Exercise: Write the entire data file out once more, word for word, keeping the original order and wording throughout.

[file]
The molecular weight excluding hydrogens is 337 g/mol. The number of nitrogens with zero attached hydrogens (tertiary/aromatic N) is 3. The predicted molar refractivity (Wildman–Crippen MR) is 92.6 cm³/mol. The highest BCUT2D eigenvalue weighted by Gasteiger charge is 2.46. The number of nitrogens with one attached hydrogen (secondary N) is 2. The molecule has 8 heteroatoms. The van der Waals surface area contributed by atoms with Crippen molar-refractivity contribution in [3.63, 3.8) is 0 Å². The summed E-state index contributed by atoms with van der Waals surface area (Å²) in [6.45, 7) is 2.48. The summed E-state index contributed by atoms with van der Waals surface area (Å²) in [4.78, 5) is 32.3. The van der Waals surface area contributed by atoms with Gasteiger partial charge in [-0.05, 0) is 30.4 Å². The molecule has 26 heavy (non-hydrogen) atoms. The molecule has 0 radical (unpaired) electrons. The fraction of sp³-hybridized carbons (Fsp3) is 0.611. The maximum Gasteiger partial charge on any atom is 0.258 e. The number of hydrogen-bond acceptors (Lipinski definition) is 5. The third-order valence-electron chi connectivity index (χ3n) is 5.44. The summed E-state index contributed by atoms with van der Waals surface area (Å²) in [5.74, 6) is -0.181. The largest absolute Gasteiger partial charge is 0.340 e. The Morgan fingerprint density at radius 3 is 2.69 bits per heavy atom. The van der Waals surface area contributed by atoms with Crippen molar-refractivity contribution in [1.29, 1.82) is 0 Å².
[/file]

The molecular weight excluding hydrogens is 337 g/mol. The number of nitrogens with zero attached hydrogens (tertiary/aromatic N) is 3. The predicted molar refractivity (Wildman–Crippen MR) is 92.6 cm³/mol. The highest BCUT2D eigenvalue weighted by Gasteiger charge is 2.46. The number of nitrogens with one attached hydrogen (secondary N) is 2. The molecule has 8 heteroatoms. The van der Waals surface area contributed by atoms with Crippen molar-refractivity contribution in [3.63, 3.8) is 0 Å². The summed E-state index contributed by atoms with van der Waals surface area (Å²) in [6.45, 7) is 2.48. The summed E-state index contributed by atoms with van der Waals surface area (Å²) in [4.78, 5) is 32.3. The van der Waals surface area contributed by atoms with Gasteiger partial charge in [-0.05, 0) is 30.4 Å². The molecule has 26 heavy (non-hydrogen) atoms. The molecule has 0 radical (unpaired) electrons. The fraction of sp³-hybridized carbons (Fsp3) is 0.611. The maximum Gasteiger partial charge on any atom is 0.258 e. The number of hydrogen-bond acceptors (Lipinski definition) is 5. The third-order valence-electron chi connectivity index (χ3n) is 5.44. The summed E-state index contributed by atoms with van der Waals surface area (Å²) in [5.74, 6) is -0.181. The largest absolute Gasteiger partial charge is 0.340 e. The Morgan fingerprint density at radius 3 is 2.69 bits per heavy atom. The van der Waals surface area contributed by atoms with Crippen molar-refractivity contribution in [1.29, 1.82) is 0 Å².